Thursday, November 6, 2014

Can Teens Stress Less?

Earlier this week, I attended a workshop at my daughter's high school with another mother (and good friend). The topic was helping teenagers handle stress. If you've been following "Lovin'  the Alien" for the past few years, it will come as absolutely no surprise whatsoever that I left the program ...


About 35 parents attended, mostly moms, as per usual. The woman who spoke — she was tall, thin and French, grrrrr — presented findings from the APA, the American Psychological Association. The rather disturbing results were part of a recent Stress in America study.

Our speaker was quick to point out that stress in and of itself is not necessarily bad. Stressors exist (oy vey, do they exist!), and our physiological, cognitive and behavioral reactions enable us to respond. Appropriately. Or not. (It's kind of like a more thoughtful version of the primitive "fight or flight" idea.) It's how we handle the stress, how we cope, that makes the difference.

Today's teens are under an inordinate amount of stress and their coping mechanisms are ... shall we say ... a wee bit underdeveloped.

In the study, teens were asked what they perceived to be a "healthy level of stress." They identified an average of 3.9 out of a 1-to-10 scale. But, when they were asked how much stress they were actually under, they averaged 5.8.

That's a lot of extra stress!

When asked about symptoms of stress, 74% of teens reported having experienced more than one of the following:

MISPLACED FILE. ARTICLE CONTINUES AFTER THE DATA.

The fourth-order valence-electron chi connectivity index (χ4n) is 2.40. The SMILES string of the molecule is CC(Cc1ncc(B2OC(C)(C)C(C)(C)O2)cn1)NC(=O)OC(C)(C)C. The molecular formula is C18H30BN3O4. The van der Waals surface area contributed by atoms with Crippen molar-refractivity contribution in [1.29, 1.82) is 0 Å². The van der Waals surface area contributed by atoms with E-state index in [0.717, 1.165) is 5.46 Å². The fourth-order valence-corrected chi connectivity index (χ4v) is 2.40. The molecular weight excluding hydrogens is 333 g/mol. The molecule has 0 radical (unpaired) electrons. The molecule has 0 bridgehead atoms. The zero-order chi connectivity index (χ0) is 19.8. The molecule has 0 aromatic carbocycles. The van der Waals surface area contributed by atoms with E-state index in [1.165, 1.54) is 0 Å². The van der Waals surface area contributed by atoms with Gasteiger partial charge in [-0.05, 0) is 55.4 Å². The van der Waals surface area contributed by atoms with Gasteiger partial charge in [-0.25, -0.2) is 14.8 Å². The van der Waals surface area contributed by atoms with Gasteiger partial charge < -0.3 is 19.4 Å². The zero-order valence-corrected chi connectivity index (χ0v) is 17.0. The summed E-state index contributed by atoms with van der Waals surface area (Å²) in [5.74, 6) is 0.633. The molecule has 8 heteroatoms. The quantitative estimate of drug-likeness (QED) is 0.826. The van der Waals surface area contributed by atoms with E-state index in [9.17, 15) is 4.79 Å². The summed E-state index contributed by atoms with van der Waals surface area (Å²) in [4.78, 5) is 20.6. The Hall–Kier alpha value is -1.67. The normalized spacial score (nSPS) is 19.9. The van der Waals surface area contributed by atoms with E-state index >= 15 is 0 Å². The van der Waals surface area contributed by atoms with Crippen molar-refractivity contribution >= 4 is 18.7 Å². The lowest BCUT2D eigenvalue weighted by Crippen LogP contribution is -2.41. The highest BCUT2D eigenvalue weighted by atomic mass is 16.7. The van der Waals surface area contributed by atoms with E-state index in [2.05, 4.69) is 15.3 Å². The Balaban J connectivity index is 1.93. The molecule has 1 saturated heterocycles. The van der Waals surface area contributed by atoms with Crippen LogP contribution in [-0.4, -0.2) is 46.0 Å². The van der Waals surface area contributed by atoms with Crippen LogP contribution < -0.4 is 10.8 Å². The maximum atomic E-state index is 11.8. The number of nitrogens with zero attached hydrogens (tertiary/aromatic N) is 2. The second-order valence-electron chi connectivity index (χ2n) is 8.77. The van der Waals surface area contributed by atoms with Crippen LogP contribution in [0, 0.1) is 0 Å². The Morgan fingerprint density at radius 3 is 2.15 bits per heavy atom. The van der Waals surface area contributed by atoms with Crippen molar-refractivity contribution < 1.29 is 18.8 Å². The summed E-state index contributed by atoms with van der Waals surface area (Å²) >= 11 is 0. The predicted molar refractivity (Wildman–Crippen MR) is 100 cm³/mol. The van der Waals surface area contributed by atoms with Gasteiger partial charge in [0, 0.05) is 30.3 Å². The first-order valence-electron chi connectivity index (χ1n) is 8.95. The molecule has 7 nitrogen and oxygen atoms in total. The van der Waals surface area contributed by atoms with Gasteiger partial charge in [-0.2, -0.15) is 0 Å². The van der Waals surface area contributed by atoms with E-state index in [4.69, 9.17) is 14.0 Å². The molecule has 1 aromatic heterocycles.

Feeling irritable or angry
Feeling nervous or anxious
Lying awake at night
Feeling like they're about to cry
Feeling overwhelmed
Feeling depressed or sad
Changes in sleeping habits
Skipping meals
Upset stomach

Teenagers aren't typically great decision-makers; at least not where the concept of consequences comes in. So even though there are positive, productive things they might do to address stress, many choose exactly the opposite. For example, physical activity (doing calisthenics, taking a walk) relieves stress. But, more teens choose sedentary activities like video games, going online, and watching TV. 

My own daughter is very bright; she certainly knows that vegging in front of Dance Moms isn't going to get her French essay written. Any relief an hour with Miss Abby and the Junior Elite Dance Team provides will be temporary at best. She knows it. And, I certainly know it. But, in the constant push-me/pull-you of parenting a teenager, we choose our battles. Pointing out that procrastination will only increase stress would be ... well ... stressful. Hella stressful!

What about suggesting yoga, meditation, mindfulness?


Pardon me. Okay. I can continue now.

All I can do is try to be aware, try to (quietly, gently, subtly) affect her attitude when I can. Try to model positive behavior and stress management.

Just keep going, I guess. That which doesn't kill us, makes us stronger. (Or makes us play video games and eat chocolate.) And I'll try to remember ...

"A diamond is just a piece of charcoal that handled stress exceptionally well."

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